Perhaps “entomb” isn’t the most appropriate word. It might be more accurate to say that the new academians would like to see them drawn and quartered, to have their parts put on display in the four corners of their new dominion, or maybe just to be shoved into a burning ditch somewhere off the beaten path. The resurgence of the humanities will be inevitable, but out of this particular source will it find fortification. Funding will pour in from all directions, student bodies will expand exponentially, professors will be afforded independence and tenure’s value will be at once reinvigorated and free of the gauntlet-like process by which it is presently attained. To wit, they will need it. They have much material to work through, reputations to burnish, and icons (of a sort) to topple.

To say that study of the millennial generation should (a) continue into the subsequent decades and (b) that it quite frankly has barely even been undertaken, would seem maddening to anyone with basic reading comprehension. From thinkpieces in the prestige publications to the most puerile clickbait, many wouldn’t be looked at sideways for suspecting a conspiracy in which a vast majority of consumable content is centered on or geared toward those people born somewhere in the 1980s and the early 1990s. And no one loathes it more than the supposed millennials themselves. For no one has any idea what precisely constitutes the character of such a person besides age, fashion choices, affordable tech, and what the older people around them happen to notice. And in truth it doesn’t matter.

Generations are molded by historical events and cultural phenomena; though we cover them as such, they are not in themselves events or phenomena. They are barometers of the temperament, character and integrity of a given time, which takes decades to access. Take the boomers, who in their original context were assumed to be of extreme temperament, radical character, and maximum integrity; today they’ve settled into moderate temperament, conservative character, and minimum integrity, proving their times were not as monumental as once assumed. Coverage of millennials sees them as an idealized reflection of the modern boomer: moderate temperament, liberal character, maximum integrity. But this might not prove to be the case as the ‘10s give way to the ‘20s. In fact I’m confident it won’t.

If there is anything even approaching a unique trait related to millennials it’s that they are the most expressive set of people born at the same time. The breadth of access they have been given is possibly unprecedented, and overwhelming to possibly anyone born before 1965. This has not been overlooked, but it has been sidestepped as a liability than a legitimate part of the generation’s experience. The internet is a vast oily sea today’s cultural arbiters fish out of with reticence. They went out, hooked xkcd, and were evidently satisfied. This leaves an ever growing number of voices, speaking at various volumes on various platforms, in various guises to audiences ranging from no one to the population equivalent of a small village. To the extent that posts on Tumblr, Twitter, Reddit, or DeviantArt can be formally archived is no concern of today’s historian or critic. This will not do for the future humanities professors and degree seekers who, four decades (let’s say) after whatever damage we’ve wrought, will find a treasure trove. In their hunger they will scour this diverse mass of expressions for the most representative of the first quarter of the 21st century. How this will be determined, of course, depends almost entirely on the character and priority of those doing the searching.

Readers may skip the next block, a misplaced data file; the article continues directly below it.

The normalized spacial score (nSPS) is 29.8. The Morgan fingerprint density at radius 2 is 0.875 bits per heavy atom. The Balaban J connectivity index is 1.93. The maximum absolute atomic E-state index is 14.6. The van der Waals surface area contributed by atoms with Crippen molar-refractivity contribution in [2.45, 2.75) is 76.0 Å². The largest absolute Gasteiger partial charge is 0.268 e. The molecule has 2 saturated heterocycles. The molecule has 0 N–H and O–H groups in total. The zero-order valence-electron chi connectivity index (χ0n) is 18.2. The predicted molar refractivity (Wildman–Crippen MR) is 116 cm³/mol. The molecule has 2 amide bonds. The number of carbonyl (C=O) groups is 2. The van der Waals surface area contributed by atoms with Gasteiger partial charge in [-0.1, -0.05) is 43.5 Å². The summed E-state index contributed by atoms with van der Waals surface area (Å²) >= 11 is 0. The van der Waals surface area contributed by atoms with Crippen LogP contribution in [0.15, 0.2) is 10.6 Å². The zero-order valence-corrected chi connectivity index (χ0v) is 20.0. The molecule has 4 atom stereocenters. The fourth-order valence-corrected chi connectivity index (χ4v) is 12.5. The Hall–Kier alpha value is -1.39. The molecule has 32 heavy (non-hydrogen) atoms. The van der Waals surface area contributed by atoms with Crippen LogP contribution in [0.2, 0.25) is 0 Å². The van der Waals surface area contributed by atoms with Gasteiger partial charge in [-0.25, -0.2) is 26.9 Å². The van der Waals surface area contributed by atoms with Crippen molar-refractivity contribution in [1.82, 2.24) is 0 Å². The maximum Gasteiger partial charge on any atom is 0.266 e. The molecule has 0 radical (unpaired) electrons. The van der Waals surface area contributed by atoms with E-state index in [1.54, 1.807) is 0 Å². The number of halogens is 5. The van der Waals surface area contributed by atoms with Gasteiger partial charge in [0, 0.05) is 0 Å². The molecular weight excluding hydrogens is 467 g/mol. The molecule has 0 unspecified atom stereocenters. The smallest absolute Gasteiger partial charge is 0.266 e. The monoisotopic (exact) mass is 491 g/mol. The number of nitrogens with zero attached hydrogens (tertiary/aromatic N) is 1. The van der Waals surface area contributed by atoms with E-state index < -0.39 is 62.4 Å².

The society of millennials is one characterized largely by anxiety. With crises near and far becoming semi-routine, the idea of stability or safety seems elusive, to some even fictional. Even the relatively unscathed millennial, with a decent job and healthy home life, has in him or her the dread of being on the brink of losing everything and the guilt of having not done enough to prevent what was clearly inevitable. This, more than anything else, drives millennial expression, as does the laughable notion that anything will improve conclusively. But let’s, for the sake of speculation, assume that things do improve, that prosperity is restored, industry less volatile, government strong and efficient, ISIS and related terrorist groups defeated (or significantly reduced), wars ended, and no major catastrophes (outside of environmental ones) have upset the general order of things. It is a new era of good feelings, so to speak. Its people tilt decidedly toward contentment and away from restlessness. They are, if not happy per se, then unperturbed. They reject the ideal of freedom in favor of being free enough. The status quo is not to be trifled with if they can avoid it, and the brunt of their creative and innovative energies are dedicated to finding such roundabouts. Naturally this produces an intelligentsia composed mostly of pensive crusaders, benign sentinels, and fusty warriors.